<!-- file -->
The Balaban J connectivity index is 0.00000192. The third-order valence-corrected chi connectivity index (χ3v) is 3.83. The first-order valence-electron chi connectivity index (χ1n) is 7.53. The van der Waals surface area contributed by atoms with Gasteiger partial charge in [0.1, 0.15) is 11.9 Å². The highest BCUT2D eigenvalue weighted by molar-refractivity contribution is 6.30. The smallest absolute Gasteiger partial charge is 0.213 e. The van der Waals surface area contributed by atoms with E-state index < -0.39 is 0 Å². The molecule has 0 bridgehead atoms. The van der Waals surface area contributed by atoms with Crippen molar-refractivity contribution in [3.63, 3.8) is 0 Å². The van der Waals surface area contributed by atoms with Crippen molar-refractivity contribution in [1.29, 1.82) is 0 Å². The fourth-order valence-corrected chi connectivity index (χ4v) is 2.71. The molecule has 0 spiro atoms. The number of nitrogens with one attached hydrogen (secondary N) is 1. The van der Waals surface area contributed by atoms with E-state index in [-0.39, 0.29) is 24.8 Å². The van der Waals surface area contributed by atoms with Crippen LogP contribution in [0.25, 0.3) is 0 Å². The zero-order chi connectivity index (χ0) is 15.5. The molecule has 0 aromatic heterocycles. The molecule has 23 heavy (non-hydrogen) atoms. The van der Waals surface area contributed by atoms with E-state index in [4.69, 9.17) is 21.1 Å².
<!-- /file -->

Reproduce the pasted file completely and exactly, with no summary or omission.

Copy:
The Balaban J connectivity index is 0.00000192. The third-order valence-corrected chi connectivity index (χ3v) is 3.83. The first-order valence-electron chi connectivity index (χ1n) is 7.53. The van der Waals surface area contributed by atoms with Gasteiger partial charge in [0.1, 0.15) is 11.9 Å². The highest BCUT2D eigenvalue weighted by molar-refractivity contribution is 6.30. The smallest absolute Gasteiger partial charge is 0.213 e. The van der Waals surface area contributed by atoms with E-state index < -0.39 is 0 Å². The molecule has 0 bridgehead atoms. The van der Waals surface area contributed by atoms with Crippen molar-refractivity contribution in [3.63, 3.8) is 0 Å². The van der Waals surface area contributed by atoms with Crippen molar-refractivity contribution in [1.29, 1.82) is 0 Å². The fourth-order valence-corrected chi connectivity index (χ4v) is 2.71. The molecule has 0 spiro atoms. The number of nitrogens with one attached hydrogen (secondary N) is 1. The van der Waals surface area contributed by atoms with E-state index in [-0.39, 0.29) is 24.8 Å². The van der Waals surface area contributed by atoms with Crippen LogP contribution in [0.25, 0.3) is 0 Å². The zero-order chi connectivity index (χ0) is 15.5. The molecule has 0 aromatic heterocycles. The molecule has 23 heavy (non-hydrogen) atoms. The van der Waals surface area contributed by atoms with E-state index in [4.69, 9.17) is 21.1 Å².